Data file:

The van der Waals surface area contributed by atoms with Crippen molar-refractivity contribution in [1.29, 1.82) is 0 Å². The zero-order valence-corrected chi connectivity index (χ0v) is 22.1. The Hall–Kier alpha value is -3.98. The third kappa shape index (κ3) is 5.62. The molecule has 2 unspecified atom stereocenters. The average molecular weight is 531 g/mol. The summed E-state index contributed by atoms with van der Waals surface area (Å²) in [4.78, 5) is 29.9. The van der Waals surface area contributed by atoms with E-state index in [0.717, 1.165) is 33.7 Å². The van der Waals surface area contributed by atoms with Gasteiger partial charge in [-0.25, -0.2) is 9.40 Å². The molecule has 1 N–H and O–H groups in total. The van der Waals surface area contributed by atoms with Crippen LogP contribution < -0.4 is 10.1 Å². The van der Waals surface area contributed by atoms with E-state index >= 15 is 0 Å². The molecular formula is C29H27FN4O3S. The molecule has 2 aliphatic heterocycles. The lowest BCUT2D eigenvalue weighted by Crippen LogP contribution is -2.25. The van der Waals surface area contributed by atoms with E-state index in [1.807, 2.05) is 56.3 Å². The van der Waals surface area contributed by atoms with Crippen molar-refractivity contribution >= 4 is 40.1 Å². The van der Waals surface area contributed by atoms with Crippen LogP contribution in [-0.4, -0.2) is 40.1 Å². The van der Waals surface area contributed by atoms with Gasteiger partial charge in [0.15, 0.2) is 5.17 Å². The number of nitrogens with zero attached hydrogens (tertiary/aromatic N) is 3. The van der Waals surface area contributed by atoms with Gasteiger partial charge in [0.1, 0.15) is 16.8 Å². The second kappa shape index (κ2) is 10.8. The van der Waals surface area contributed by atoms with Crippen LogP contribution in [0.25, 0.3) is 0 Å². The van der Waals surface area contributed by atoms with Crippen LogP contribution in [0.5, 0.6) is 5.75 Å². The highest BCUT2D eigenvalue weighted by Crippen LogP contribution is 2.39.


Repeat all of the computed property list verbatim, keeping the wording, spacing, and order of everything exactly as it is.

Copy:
The van der Waals surface area contributed by atoms with Crippen molar-refractivity contribution in [1.29, 1.82) is 0 Å². The zero-order valence-corrected chi connectivity index (χ0v) is 22.1. The Hall–Kier alpha value is -3.98. The third kappa shape index (κ3) is 5.62. The molecule has 2 unspecified atom stereocenters. The average molecular weight is 531 g/mol. The summed E-state index contributed by atoms with van der Waals surface area (Å²) in [4.78, 5) is 29.9. The van der Waals surface area contributed by atoms with E-state index in [0.717, 1.165) is 33.7 Å². The van der Waals surface area contributed by atoms with Gasteiger partial charge in [-0.25, -0.2) is 9.40 Å². The molecule has 1 N–H and O–H groups in total. The van der Waals surface area contributed by atoms with Crippen LogP contribution < -0.4 is 10.1 Å². The van der Waals surface area contributed by atoms with E-state index >= 15 is 0 Å². The molecular formula is C29H27FN4O3S. The molecule has 2 aliphatic heterocycles. The lowest BCUT2D eigenvalue weighted by Crippen LogP contribution is -2.25. The van der Waals surface area contributed by atoms with E-state index in [1.807, 2.05) is 56.3 Å². The van der Waals surface area contributed by atoms with Crippen molar-refractivity contribution >= 4 is 40.1 Å². The van der Waals surface area contributed by atoms with Crippen LogP contribution in [-0.4, -0.2) is 40.1 Å². The van der Waals surface area contributed by atoms with Gasteiger partial charge in [0.15, 0.2) is 5.17 Å². The number of nitrogens with zero attached hydrogens (tertiary/aromatic N) is 3. The van der Waals surface area contributed by atoms with Gasteiger partial charge in [0.1, 0.15) is 16.8 Å². The second kappa shape index (κ2) is 10.8. The van der Waals surface area contributed by atoms with Crippen LogP contribution in [0.25, 0.3) is 0 Å². The van der Waals surface area contributed by atoms with Crippen LogP contribution in [0.5, 0.6) is 5.75 Å². The highest BCUT2D eigenvalue weighted by Crippen LogP contribution is 2.39.